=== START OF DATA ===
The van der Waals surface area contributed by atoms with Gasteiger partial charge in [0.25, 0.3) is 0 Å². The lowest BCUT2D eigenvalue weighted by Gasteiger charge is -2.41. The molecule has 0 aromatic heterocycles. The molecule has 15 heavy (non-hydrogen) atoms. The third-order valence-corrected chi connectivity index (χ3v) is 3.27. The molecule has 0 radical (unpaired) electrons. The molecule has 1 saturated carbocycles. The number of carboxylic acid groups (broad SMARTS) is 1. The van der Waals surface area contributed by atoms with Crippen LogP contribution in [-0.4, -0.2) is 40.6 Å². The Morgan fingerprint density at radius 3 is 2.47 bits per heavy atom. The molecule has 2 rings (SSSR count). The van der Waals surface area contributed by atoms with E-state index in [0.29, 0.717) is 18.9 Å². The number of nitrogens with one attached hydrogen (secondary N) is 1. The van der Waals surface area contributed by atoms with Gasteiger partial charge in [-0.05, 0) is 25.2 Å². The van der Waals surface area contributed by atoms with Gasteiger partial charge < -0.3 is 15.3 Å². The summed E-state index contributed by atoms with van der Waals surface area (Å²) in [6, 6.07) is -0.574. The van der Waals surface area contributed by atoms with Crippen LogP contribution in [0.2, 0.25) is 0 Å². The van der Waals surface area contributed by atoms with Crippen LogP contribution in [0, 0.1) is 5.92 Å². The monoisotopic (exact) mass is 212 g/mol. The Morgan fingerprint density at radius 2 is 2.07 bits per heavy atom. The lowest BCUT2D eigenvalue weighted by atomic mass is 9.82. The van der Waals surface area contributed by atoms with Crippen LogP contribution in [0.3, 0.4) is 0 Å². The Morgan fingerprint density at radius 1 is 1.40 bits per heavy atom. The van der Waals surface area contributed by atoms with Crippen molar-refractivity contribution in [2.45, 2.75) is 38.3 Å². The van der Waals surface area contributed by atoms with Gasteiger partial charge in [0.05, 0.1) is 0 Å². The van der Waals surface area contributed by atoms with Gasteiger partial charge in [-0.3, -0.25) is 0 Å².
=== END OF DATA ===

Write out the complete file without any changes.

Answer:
The van der Waals surface area contributed by atoms with Gasteiger partial charge in [0.25, 0.3) is 0 Å². The lowest BCUT2D eigenvalue weighted by Gasteiger charge is -2.41. The molecule has 0 aromatic heterocycles. The molecule has 15 heavy (non-hydrogen) atoms. The third-order valence-corrected chi connectivity index (χ3v) is 3.27. The molecule has 0 radical (unpaired) electrons. The molecule has 1 saturated carbocycles. The number of carboxylic acid groups (broad SMARTS) is 1. The van der Waals surface area contributed by atoms with Crippen LogP contribution in [-0.4, -0.2) is 40.6 Å². The Morgan fingerprint density at radius 3 is 2.47 bits per heavy atom. The molecule has 2 rings (SSSR count). The van der Waals surface area contributed by atoms with E-state index in [0.29, 0.717) is 18.9 Å². The number of nitrogens with one attached hydrogen (secondary N) is 1. The van der Waals surface area contributed by atoms with Gasteiger partial charge in [-0.05, 0) is 25.2 Å². The van der Waals surface area contributed by atoms with Gasteiger partial charge < -0.3 is 15.3 Å². The summed E-state index contributed by atoms with van der Waals surface area (Å²) in [6, 6.07) is -0.574. The van der Waals surface area contributed by atoms with Crippen LogP contribution in [0.2, 0.25) is 0 Å². The van der Waals surface area contributed by atoms with Crippen LogP contribution in [0, 0.1) is 5.92 Å². The monoisotopic (exact) mass is 212 g/mol. The Morgan fingerprint density at radius 2 is 2.07 bits per heavy atom. The lowest BCUT2D eigenvalue weighted by atomic mass is 9.82. The van der Waals surface area contributed by atoms with Crippen LogP contribution in [0.3, 0.4) is 0 Å². The Morgan fingerprint density at radius 1 is 1.40 bits per heavy atom. The van der Waals surface area contributed by atoms with Crippen molar-refractivity contribution in [2.45, 2.75) is 38.3 Å². The van der Waals surface area contributed by atoms with Gasteiger partial charge in [0.05, 0.1) is 0 Å². The van der Waals surface area contributed by atoms with Gasteiger partial charge in [-0.3, -0.25) is 0 Å².